If you came here to say, "Um, absolutely not — wallpaper should not be painted over," I hear you.
Should you really paint over wallpaper? Probably not. But here's the thing — we all do projects in our homes that we probably shouldn't. Sometimes it's a temporary fix before a larger renovation, sometimes we just use what we have on hand, and sometimes it's because we just don't have the skills yet to do things by the book. Not to mention that wallpaper is notoriously difficult to remove correctly, and the chances that the wall will be damaged underneath are pretty high. Painting over wallpaper will never look as good as painting a fresh wall, but you knew that, right?
So . . . will some people shudder at the idea of painting over wallpaper? Yep. But the good news is, it's your home, and you can do with it what you will. Now, that said, there are some dos and don'ts for painting wallpaper, as well as methods that set you up for better success, which we'll get into below.
When you really shouldn't paint wallpaper
Again, you're free to do whatever you please, but there are times when removing wallpaper is actually much easier than painting over it. Vinyl wallpaper, for one, is usually the peel-and-stick variety, which is made to be removed once your love of trailing vines or little forest animals eventually fades. In this case, you'll certainly want to remove the wallpaper before you paint, because paint won't stick well to vinyl, and it's likely to peel up in places at some point anyway.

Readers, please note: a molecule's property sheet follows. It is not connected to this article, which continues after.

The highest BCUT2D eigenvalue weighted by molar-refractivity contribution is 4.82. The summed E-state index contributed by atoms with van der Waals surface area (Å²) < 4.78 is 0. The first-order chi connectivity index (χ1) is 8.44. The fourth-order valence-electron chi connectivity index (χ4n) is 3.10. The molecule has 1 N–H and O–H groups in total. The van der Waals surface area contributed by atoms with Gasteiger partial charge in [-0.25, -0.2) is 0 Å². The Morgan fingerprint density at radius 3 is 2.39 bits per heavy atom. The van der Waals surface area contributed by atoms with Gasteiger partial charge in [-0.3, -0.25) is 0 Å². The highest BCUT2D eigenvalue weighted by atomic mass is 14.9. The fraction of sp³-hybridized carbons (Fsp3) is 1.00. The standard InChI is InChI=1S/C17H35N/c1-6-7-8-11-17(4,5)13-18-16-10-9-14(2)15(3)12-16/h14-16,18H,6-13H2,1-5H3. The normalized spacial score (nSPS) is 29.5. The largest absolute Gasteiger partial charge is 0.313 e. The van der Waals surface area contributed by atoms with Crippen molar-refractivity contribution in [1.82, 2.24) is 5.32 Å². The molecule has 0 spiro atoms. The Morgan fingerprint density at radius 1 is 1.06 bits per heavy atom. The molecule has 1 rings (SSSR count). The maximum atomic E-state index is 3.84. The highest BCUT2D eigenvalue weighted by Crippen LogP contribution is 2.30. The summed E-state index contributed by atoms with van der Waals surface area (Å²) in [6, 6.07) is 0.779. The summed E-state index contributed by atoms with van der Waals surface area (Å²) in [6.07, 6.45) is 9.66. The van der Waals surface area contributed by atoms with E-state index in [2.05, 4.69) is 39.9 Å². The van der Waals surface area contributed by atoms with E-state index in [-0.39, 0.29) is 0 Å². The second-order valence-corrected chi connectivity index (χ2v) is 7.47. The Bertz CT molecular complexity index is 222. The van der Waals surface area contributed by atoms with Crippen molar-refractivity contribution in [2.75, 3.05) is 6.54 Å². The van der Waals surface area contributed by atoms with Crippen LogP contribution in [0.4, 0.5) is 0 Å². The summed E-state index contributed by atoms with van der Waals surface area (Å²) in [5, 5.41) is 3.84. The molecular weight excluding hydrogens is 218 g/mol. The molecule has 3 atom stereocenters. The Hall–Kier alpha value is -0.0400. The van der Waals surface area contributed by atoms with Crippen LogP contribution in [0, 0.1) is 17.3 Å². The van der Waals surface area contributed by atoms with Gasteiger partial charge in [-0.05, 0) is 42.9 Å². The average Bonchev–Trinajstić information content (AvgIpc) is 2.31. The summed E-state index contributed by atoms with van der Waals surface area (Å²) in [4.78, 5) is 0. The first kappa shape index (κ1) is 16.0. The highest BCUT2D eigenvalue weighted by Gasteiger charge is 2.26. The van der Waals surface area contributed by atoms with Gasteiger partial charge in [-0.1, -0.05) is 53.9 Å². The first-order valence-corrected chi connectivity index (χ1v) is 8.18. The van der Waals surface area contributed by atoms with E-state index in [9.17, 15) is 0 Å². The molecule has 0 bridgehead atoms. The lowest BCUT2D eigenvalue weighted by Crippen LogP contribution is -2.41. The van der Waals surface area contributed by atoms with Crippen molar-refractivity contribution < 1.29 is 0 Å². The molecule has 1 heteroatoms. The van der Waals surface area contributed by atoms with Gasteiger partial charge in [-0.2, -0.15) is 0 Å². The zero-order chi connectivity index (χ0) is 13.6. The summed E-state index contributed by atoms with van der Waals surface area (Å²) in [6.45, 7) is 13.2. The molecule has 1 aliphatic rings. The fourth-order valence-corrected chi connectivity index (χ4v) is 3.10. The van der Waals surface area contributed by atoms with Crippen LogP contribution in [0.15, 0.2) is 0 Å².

If your wallpaper is peeling up in places already, you might want to take this as a sign that it should be totally removed and not painted over. After all, the energy spent on sticking those spots back down just to paint over them is probably better spent removing it entirely. If these don't apply to you and you're still bent on painting over that paper? Let's do it.
Clean the walls, and clean 'em good
Just as with any paint project, you'll want to remove as much dust and grease from the walls as possible, to get the paint the best chance to stick. We wouldn't recommend soaking the walls (because then the paper will likely lift off), but give them a wipe with a degreasing solution and a microfiber cloth. Let them dry completely, fully, 100 percent before moving forward. For real!
Patch and repair rips
As previously noted, if the paper is more damaged and peeled up than not, you should go forth with removing it, but if there are only a few problem areas, they're luckily easy to tackle. You can either paste the paper back down with wallpaper adhesive, or tear off the damaged parts, spackle, and sand the area.
Use an oil-based primer
If you're going to take one thing away from this — let it be to use an oil-based primer. Water-based primers are all well and good for regular walls, but they can soak through the paper and loosen the adhesive, rendering your best wallpaper-cover-up efforts futile. The oil-based primer will effectively lock the paper in and give you the best chance for success when it comes time for the desired color.
Paint, paint, paint
You made it! Paint is the final step in, well, painting your wallpaper. The prep work is certainly the hardest (and most tedious part) so now all that's left to do is paint over the paper you likely loathe and say goodbye.